Another important passage was Isaiah 40:3-5, which imagines the exiled Israel proceeding home to Jerusalem on a newly-constructed road, led by the victorious Yahweh who has conquered the gods of Babylon. The vision was taken up by all four Gospels and applied to John the Baptist and Jesus, leading God's people out of exile.[26]

Isaiah 52:13-53:12, the fourth of the "Suffering Servant" songs, was interpreted by the earliest Christians as a prophecy of the death and exaltation of Jesus, a role which Jesus himself seems to have accepted (Luke 4:17-21).[18]:pp.534-5

Jehovah's Witnesses adoption of Isaiah 43:10-12

The Bible-based name Jehovah's Witnesses identifies these Christians as a 'people for God's name.' The name Jehovah's witnesses, based on Isaiah 43:10–12, was adopted in 1931. At Isaiah 43:10, as per New World Translation reads: "'You are my witnesses,' is the utterance of Jehovah, 'even my servant whom I have chosen.'"


  1. ^ a b May, Herbert G. and Bruce M. Metzger. The New Oxford Annotated Bible with the Apocrypha. 1977.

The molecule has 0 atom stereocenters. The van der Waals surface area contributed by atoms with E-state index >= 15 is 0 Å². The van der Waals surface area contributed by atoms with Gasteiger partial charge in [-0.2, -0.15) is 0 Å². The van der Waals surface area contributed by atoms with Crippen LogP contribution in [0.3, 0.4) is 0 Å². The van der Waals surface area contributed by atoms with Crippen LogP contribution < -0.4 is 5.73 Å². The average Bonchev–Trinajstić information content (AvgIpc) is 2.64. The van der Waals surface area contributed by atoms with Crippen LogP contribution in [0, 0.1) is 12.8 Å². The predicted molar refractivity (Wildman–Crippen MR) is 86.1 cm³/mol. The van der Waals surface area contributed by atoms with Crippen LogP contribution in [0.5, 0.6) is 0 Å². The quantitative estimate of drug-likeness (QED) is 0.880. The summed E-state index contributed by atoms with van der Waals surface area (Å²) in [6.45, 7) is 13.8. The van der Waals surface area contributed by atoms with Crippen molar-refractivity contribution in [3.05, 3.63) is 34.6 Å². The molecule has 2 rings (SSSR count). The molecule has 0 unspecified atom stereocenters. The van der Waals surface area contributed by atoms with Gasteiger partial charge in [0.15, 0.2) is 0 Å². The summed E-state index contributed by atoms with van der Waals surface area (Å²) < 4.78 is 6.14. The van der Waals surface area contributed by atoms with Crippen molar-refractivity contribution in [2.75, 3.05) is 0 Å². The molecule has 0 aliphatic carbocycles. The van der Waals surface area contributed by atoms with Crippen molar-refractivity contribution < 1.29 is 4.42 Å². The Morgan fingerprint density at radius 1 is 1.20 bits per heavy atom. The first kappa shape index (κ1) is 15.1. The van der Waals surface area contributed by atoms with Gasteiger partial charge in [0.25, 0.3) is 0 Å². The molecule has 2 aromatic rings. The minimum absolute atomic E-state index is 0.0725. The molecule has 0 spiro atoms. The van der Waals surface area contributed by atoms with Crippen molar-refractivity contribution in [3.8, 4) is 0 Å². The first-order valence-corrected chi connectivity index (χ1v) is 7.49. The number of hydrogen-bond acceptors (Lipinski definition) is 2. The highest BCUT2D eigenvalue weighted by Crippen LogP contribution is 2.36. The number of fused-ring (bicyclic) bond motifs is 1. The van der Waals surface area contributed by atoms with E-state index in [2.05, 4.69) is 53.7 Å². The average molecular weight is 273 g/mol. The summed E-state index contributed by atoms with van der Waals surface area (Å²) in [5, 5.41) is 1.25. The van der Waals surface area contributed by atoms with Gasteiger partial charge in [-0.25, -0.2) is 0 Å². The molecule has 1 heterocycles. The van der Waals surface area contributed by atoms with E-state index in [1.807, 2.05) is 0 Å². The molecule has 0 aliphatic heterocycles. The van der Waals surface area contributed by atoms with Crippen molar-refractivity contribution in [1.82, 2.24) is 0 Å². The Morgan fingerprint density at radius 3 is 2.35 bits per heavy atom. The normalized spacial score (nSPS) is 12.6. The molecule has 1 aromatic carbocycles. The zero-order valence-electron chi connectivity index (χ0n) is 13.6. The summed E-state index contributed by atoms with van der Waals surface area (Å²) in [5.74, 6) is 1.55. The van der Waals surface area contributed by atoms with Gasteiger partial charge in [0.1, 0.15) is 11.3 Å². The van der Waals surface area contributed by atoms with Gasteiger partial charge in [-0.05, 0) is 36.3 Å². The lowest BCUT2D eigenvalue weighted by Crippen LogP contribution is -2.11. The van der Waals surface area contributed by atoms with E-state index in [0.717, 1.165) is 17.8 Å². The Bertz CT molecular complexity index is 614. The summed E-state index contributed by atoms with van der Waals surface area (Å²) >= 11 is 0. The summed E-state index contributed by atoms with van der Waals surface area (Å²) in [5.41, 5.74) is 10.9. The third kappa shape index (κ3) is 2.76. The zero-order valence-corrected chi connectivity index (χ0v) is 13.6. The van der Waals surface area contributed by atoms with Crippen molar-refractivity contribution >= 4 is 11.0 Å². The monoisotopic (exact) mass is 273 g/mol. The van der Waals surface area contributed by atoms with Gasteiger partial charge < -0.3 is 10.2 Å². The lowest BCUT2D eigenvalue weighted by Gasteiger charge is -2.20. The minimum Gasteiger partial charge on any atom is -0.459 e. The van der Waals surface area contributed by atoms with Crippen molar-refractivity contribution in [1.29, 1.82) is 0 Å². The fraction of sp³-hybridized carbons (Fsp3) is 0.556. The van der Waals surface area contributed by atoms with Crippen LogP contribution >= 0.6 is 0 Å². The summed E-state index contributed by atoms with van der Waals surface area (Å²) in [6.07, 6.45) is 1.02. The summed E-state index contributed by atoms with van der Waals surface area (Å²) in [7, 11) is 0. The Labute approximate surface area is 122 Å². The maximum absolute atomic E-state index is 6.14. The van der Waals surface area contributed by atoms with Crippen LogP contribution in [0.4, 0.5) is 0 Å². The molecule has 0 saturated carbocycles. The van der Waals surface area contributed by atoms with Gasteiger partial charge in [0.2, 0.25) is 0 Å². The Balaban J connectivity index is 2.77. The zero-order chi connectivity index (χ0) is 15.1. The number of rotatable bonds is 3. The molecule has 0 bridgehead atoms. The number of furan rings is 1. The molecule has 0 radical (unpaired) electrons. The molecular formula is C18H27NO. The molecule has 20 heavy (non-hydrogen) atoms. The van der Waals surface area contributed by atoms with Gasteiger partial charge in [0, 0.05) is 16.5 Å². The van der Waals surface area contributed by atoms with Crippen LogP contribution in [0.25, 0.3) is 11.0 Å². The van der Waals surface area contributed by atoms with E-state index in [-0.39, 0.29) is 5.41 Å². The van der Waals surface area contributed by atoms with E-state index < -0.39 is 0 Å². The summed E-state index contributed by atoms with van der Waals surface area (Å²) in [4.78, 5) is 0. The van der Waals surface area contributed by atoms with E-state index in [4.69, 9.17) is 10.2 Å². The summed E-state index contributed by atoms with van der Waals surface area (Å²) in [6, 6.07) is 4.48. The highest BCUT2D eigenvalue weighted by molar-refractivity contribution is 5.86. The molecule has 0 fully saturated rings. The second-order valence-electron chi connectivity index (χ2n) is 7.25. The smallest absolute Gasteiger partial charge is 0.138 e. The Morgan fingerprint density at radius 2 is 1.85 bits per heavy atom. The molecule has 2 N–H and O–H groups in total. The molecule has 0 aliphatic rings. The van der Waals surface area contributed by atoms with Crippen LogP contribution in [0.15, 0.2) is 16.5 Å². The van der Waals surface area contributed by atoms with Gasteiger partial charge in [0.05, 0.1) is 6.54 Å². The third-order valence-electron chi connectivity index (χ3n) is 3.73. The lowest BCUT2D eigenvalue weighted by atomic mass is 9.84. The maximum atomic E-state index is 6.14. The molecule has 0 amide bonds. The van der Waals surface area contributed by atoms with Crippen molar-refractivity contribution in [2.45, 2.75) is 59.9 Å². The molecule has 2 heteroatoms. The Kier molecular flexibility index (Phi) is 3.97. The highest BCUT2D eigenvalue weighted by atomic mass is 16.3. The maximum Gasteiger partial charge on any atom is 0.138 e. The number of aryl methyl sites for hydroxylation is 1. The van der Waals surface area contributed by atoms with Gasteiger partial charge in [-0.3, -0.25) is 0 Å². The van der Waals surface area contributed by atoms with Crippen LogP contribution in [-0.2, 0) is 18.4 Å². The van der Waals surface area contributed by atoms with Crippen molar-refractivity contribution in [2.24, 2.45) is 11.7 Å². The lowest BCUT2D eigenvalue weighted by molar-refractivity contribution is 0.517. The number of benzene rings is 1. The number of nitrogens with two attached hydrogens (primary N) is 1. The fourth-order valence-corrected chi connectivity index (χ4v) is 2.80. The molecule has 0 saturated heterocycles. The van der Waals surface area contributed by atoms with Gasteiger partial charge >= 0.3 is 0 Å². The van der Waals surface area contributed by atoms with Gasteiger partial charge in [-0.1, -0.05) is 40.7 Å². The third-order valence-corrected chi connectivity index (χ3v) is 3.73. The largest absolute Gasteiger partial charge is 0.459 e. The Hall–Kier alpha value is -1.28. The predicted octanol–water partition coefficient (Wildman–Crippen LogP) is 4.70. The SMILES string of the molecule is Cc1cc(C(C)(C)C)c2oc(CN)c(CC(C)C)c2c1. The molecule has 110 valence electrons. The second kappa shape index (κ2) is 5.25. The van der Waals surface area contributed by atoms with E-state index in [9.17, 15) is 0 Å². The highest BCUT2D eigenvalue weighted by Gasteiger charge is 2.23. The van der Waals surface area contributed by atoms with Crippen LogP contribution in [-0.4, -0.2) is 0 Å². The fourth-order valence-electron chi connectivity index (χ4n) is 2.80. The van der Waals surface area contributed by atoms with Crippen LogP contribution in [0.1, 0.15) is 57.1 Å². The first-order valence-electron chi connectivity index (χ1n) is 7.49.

2. ^ Williamson (1994), pp.1-3]
  3. ^ Lemche (2008), p.96
  4. ^ a b Kugel, James L. (2008). "chapter 30: The Book of Isaiah(s)". How To Read the Bible: A Guide to Scripture, Then and Now. New York, NY: Free Press. pp. 538–568. ISBN 978-0-7432-3587-7. 
  5. ^ a b c d Goldingay, John, Isaiah. New International Biblical Commentary Old Testament Series. Peabody, Massachusetts: Hendrickson Publishers, 2001 ISBN 0-85364-734-8.
  6. ^ Sweeney, Marvin A., Isaiah 1-4 and the post-exilic understanding of the Isaianic tradition, Beiheft zur Zeitscrift für die alttestamentliche Wissenschaft 171. Berlin & New York: de Gruyter, 1988 ISBN 0899254047.
  7. ^ Creelman, Harlan (1917). An Introduction to the Old Testament. The Macmillan company. pp. 172. 
  8. ^ [1] Whybray, Roger Norman, The second Isaiah, Sheffield, England: Sheffield Academic Press, 1983 ISBN 0-567-08424-8, pp. 11-12
  9. ^ Bromiley, Geoffrey W. (1982). The international standard Bible encyclopedia. pp. 895–895. ISBN 9780802837820. 
  10. ^ a b Mercer dictionary of the Bible
  11. ^ a b c Boadt, Lawrence (1984). Reading the Old Testament: An Introduction. ISBN 9780809126316.